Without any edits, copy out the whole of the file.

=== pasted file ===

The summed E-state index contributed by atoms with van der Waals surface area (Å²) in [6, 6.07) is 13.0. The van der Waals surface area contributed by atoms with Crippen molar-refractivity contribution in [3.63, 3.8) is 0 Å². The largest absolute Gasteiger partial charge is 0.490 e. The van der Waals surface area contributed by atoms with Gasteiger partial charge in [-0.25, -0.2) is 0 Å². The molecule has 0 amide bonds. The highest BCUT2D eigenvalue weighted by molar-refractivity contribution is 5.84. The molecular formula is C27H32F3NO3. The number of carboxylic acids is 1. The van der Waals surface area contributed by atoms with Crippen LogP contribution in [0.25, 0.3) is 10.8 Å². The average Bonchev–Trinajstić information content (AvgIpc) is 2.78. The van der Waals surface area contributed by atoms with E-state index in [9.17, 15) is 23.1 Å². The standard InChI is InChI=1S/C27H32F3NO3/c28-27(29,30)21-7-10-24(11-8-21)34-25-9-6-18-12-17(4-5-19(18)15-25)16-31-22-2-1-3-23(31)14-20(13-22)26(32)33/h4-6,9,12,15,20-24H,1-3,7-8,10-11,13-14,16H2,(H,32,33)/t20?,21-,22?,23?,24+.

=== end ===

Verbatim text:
The summed E-state index contributed by atoms with van der Waals surface area (Å²) in [6, 6.07) is 13.0. The van der Waals surface area contributed by atoms with Crippen molar-refractivity contribution in [3.63, 3.8) is 0 Å². The largest absolute Gasteiger partial charge is 0.490 e. The van der Waals surface area contributed by atoms with Gasteiger partial charge in [-0.25, -0.2) is 0 Å². The molecule has 0 amide bonds. The highest BCUT2D eigenvalue weighted by molar-refractivity contribution is 5.84. The molecular formula is C27H32F3NO3. The number of carboxylic acids is 1. The van der Waals surface area contributed by atoms with Crippen LogP contribution in [0.25, 0.3) is 10.8 Å². The average Bonchev–Trinajstić information content (AvgIpc) is 2.78. The van der Waals surface area contributed by atoms with E-state index in [9.17, 15) is 23.1 Å². The standard InChI is InChI=1S/C27H32F3NO3/c28-27(29,30)21-7-10-24(11-8-21)34-25-9-6-18-12-17(4-5-19(18)15-25)16-31-22-2-1-3-23(31)14-20(13-22)26(32)33/h4-6,9,12,15,20-24H,1-3,7-8,10-11,13-14,16H2,(H,32,33)/t20?,21-,22?,23?,24+.